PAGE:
Consider the spare a form of insurance, then. I am keeping the original key in a safe and using the new key whenever I drive the car.
Instructions for Programming a NEW Key Fob for 2001 Audi TT
This is the procedure I–and several readers of this webpage–have successfully followed to program the new remote control. It’s a good idea to roll down your windows first to not inadvertently lock yourself out if something goes wrong. It’s also a good idea to do this in, say, a dark garage so you can easily see the car’s exterior parking lights flash in Step 3.
- Insert a key in ignition. (This could even be a valet key if you have one.) Turn that key to the accessory position without starting the vehicle.
- Insert second key in driver’s door. Manually lock the door (turn right–clockwise–then back to the key’s neutral position). You can withdrawal the key from the door or leave it in.
- Press ‘unlock’ on the new remote. The car’s exterior parking lights, front and rear, will flash once.
- After about 10 seconds, press ‘unlock’ again. The doors should unlock.
The above is all I had to do to get my new key fob working. The trunk release button worked fine. The range on the aftermarket key fob seemed better than the original, but the range for any of my keys were never very far (maybe a few car lengths).
Note that in my case, the newly cut key blank was able to manually lock, unlock, and start the car. This is because my car does not have an immobilizer. I only needed to program the new key fob so I could lock and unlock the doors and trunk by pushing the remote control buttons.
Later Audi TTs with an immobilizer will need the key fob’s immobilizer chip to be professionally programmed to be able to start the car. This is addressed in a later section. Furthermore, the professional might need to program the remote control for you as well, according to locksmith Jeff Rosen in the comments below. He said that the instructions above usually don’t work with cars with immobilizers.
Instructions for Programming an EXISTING Key Fob That Needed Batteries to Be Replaced
These instructions are for re-synchronizing your original, or already paired, remote controls (key fobs) to the car. They are straight from the 2001 Audi TT Owner’s Manual on page 62. The manual says to follow them “if you cannot lock or unlock your vehicle after you have changed the batteries,” because that means “the system must be re-synchronized.”
Resetting the remote control
If your vehicle will not lock or unlock using the remote control, it could be that the code for the control unit and key needs to be reset. This can occur if you frequently use the remote control while standing outside of the effective range.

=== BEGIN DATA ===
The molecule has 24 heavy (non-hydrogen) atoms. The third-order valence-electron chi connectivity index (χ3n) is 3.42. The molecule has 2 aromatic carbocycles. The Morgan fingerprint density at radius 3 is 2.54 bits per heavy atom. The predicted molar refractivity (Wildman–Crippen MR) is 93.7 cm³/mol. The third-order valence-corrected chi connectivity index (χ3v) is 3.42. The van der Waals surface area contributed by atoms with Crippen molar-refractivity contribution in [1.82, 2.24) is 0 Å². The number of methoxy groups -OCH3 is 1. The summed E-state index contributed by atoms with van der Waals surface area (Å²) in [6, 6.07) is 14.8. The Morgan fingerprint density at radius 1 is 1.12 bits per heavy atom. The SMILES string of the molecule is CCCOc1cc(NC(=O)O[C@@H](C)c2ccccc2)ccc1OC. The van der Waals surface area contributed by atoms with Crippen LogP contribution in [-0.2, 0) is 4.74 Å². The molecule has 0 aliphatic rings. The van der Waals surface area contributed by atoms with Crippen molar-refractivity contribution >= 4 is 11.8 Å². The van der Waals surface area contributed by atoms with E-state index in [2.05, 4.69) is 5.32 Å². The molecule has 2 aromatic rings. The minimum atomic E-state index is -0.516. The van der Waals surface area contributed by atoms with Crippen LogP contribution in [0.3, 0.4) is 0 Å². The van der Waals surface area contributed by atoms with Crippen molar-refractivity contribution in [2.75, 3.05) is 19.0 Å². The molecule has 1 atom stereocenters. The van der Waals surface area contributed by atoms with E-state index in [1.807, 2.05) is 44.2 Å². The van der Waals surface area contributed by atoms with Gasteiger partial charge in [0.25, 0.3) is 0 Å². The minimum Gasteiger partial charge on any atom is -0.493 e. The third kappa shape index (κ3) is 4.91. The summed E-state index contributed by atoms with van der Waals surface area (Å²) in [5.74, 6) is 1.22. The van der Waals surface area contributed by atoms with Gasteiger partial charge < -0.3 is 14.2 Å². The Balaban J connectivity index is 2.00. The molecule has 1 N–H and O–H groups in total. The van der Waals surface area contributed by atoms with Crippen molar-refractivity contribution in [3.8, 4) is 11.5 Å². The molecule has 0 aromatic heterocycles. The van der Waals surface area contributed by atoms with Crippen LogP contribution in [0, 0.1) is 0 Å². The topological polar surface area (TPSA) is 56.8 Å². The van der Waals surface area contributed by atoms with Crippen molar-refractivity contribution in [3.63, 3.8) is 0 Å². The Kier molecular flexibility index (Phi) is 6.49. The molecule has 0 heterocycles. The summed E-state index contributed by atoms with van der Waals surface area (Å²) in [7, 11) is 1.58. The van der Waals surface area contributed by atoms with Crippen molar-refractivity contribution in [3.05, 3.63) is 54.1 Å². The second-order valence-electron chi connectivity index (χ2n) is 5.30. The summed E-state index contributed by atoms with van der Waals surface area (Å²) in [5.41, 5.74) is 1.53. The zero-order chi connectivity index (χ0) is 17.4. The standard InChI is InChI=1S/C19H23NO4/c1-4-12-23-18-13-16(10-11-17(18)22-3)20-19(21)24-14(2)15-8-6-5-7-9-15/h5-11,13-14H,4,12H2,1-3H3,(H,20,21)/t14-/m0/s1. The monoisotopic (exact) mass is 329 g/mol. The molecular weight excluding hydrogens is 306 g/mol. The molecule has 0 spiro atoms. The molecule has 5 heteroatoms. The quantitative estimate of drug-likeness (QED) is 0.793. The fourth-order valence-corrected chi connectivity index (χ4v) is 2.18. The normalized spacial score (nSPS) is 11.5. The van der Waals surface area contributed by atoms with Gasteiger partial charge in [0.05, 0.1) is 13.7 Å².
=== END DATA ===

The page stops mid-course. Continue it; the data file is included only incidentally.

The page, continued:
Resetting the key
- To synchronize, press button A [lock] or button C [unlock] on the remote control one time.
- Then, within one minute, lock or unlock the driver’s door [manually] with the master key.
The system is now functional.Page 62 of the 2001 Audi TT Owner’s Manual
For the record, these official instructions did not work for my original key after I replaced its dead batteries. I only got the original key fob (a.k.a. remote control) working again by following the Instructions for Programming a NEW Key Fob, which require having a second key.
If you are still having problems, see below.
What to Do if the Above Instructions Didn’t Resolve All Your Duplicate Key Issues
According to helpful readers of this site, there are two scenarios where the above instructions may be insufficient: 1) if your car was a “2001.5” model year Audi TT or later and thus had an immobilizer system, and 2) if the above instructions don’t allow you to reprogram more than one key fob for some reason.
It appears that some Audi TTs manufactured from “2001.5” and beyond featured an immobilizer system integrated into the vehicle. This immobilizer relies on communication with a corresponding immobilizer chip embedded within the key fob to enable the car to operate.
In the absence of this chip, for instance, if you purchased a key blank and a fob shell devoid of electronic components (which are available), the key effectively functions as a standard valet key without an immobilizer. Audi TTs lacking an immobilizer can be manually locked/unlocked and even driven with such a key. However, a key without a chip can only perform locking/unlocking functions and is incapable of starting the engine in an Audi TT equipped with an immobilizer.
Moreover, Audi TTs featuring an immobilizer system can only be driven with a key that has a professionally programmed immobilizer chip.
In my case, my 2001 Audi TT Quattro Roadster does not have an immobilizer system. This fortunate circumstance allowed me to synchronize the remote controls with the car on my own by following the instructions above. For cars equipped with immobilizers, the programming of the key fob’s immobilizer chip must be undertaken by a qualified locksmith or a dealer.
If your TT does have an immobilizer, you can do the following: